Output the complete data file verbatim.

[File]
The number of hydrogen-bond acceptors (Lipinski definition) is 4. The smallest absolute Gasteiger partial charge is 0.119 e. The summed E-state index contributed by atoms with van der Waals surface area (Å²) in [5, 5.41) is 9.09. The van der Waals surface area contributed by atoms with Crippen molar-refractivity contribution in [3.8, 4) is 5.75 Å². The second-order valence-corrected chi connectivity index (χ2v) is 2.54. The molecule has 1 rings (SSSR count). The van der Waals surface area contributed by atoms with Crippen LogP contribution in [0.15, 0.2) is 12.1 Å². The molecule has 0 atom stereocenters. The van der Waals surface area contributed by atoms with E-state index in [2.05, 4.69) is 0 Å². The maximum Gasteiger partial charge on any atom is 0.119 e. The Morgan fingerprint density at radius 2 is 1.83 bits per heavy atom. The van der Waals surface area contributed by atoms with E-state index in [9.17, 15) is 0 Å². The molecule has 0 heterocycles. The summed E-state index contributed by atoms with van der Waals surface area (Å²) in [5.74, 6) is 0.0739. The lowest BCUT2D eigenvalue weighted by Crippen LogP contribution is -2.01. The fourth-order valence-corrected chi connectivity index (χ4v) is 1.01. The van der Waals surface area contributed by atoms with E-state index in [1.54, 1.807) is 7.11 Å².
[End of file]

The number of hydrogen-bond acceptors (Lipinski definition) is 4. The smallest absolute Gasteiger partial charge is 0.119 e. The summed E-state index contributed by atoms with van der Waals surface area (Å²) in [5, 5.41) is 9.09. The van der Waals surface area contributed by atoms with Crippen molar-refractivity contribution in [3.8, 4) is 5.75 Å². The second-order valence-corrected chi connectivity index (χ2v) is 2.54. The molecule has 1 rings (SSSR count). The van der Waals surface area contributed by atoms with Crippen LogP contribution in [0.15, 0.2) is 12.1 Å². The molecule has 0 atom stereocenters. The van der Waals surface area contributed by atoms with E-state index in [2.05, 4.69) is 0 Å². The maximum Gasteiger partial charge on any atom is 0.119 e. The Morgan fingerprint density at radius 2 is 1.83 bits per heavy atom. The van der Waals surface area contributed by atoms with E-state index in [9.17, 15) is 0 Å². The molecule has 0 heterocycles. The summed E-state index contributed by atoms with van der Waals surface area (Å²) in [5.74, 6) is 0.0739. The lowest BCUT2D eigenvalue weighted by Crippen LogP contribution is -2.01. The fourth-order valence-corrected chi connectivity index (χ4v) is 1.01. The van der Waals surface area contributed by atoms with E-state index in [1.54, 1.807) is 7.11 Å².